I'm pleased to say, therefore, that this bill addresses this issue and extends the framework so that all entities within a carrier group that meet a 15 per cent ownership threshold must also provide access to telecommunications towers. The provisions in this bill would be dormant for the first six months following passage to allow the Australian Competition and Consumer Commission to undertake a review of the 15 per cent ownership threshold and provide advice to the minister for communications. The bill seeks to ensure the current tower access framework continues to apply, which, in turn, should promote competition and better telecommunications options for all Australians. It's critical that carriers can access each other's towers to provide the best possible service to customers. Any change could impact the connectivity and services available, which are already substandard in large parts of my electorate and in regional, rural and remote areas in Australia.
Earlier this year, Telstra sold 49 per cent of its tower business for $2.8 billion. The majority of the proceeds from the deal will go to shareholders, with only a very small proportion being invested into network improvements. I've condemned Telstra repeatedly for its failures to more substantially reinvest in rolling out more towers to provide services to those customers who keep paying its bills, and an increasing number of my colleagues across the country agree that this is a major problem.
This bill is also important because, if we don't get the regulations right, Telstra's restructure poses a risk that services Australians rely on might not be available. We could see Telstra stop maintaining the universal service obligation. We could see Telstra no longer required to meet important consumer safeguards. And we could see Telstra not required to provide the triple 0 emergency service facility that it provides and on which all Australians depend. This is something no-one wants to see and a reason why this bill is so important.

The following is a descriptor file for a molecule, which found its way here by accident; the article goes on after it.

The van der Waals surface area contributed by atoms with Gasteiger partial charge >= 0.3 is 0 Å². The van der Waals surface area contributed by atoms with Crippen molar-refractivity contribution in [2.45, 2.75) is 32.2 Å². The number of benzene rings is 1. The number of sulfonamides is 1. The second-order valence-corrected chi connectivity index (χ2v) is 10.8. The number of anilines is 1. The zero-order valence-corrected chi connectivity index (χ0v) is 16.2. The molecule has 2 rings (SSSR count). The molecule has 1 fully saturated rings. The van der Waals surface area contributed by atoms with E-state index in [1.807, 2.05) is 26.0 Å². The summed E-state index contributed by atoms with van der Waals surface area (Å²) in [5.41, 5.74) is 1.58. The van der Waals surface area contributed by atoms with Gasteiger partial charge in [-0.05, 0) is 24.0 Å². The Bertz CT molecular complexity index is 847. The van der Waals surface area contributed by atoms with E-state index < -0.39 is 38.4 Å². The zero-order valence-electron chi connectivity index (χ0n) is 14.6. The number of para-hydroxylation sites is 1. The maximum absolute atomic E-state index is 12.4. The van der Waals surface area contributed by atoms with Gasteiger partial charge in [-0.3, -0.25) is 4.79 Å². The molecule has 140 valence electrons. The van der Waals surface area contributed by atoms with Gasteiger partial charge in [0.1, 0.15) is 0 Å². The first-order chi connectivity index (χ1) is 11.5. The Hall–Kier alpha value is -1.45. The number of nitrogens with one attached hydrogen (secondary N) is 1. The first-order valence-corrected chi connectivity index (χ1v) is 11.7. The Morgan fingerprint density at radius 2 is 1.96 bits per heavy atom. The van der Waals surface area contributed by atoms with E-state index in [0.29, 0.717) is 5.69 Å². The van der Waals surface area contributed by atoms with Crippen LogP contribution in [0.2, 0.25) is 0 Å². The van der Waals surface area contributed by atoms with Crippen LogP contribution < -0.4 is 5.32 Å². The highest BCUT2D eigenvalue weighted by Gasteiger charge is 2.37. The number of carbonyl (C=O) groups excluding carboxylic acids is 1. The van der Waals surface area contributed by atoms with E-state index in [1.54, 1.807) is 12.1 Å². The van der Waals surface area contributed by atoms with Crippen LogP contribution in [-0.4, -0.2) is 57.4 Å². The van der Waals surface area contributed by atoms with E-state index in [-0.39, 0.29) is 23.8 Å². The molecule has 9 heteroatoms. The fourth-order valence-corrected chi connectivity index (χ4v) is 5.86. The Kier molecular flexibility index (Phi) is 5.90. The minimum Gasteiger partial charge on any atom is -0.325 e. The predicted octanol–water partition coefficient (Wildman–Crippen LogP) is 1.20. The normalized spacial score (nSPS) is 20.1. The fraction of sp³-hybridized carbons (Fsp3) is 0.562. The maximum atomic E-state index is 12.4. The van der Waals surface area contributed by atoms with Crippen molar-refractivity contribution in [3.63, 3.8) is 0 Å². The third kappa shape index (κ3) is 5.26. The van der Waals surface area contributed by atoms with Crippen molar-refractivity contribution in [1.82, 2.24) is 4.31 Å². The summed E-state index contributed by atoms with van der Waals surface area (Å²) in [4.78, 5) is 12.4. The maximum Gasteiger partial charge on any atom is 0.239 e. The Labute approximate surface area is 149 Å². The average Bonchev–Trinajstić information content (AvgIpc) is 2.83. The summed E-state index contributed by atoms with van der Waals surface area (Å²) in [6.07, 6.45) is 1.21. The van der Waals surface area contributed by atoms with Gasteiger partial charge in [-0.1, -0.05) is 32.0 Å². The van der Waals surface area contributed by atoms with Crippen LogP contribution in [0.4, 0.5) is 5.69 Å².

Despite significant change in the telecommunications industry over the last decade, Telstra still plays a key role in large parts of Australia. Its role has been reinforced by a range of regulated consumer service safeguards, including the universal service obligation that guarantees delivery of basic telephone and payphone services in areas across Australia as well as the operation of the triple 0 emergency call service. Delivery of the USO and the triple 0 service is further supported by a contract with Telstra, the Telstra USO performance agreement, which also provides for Telstra's ongoing use of copper to deliver telephone services. While Telstra has given clear and repeated undertakings it will continue to deliver on these obligations, this bill makes sure they continue to operate by reapportioning them to ServeCo.
The bill also gives the Commonwealth visibility regarding the assets and contracts ServeCo needs to continue to deliver on these obligations, and a new ministerial directions power should the Commonwealth become concerned that Telstra may fail to fulfil these longstanding obligations. While Telstra has given undertakings it will continue to deliver these obligations, the bill makes sure it follows through with its promise. To reinforce this, the bill provides powers for the minister and, in some cases, ACMA to direct a Telstra subsidiary to meet its obligations or assist in the delivery of obligations to another Telstra subsidiary. ACMA's directions power allows it to ensure its compliance and enforcement activities continue to apply to entities within the Telstra group where satisfied that the relevant entity has failed, is failing or is likely to fail to fulfil an obligation. Similarly, the ministerial directions power allows the minister to direct an entity to assist a Telstra successor company to fulfil obligations where the minister, in this case, is of the view the entity has failed, is failing or is likely to fail to meet those obligations. The powers provide for penalty for failure to comply with a direction.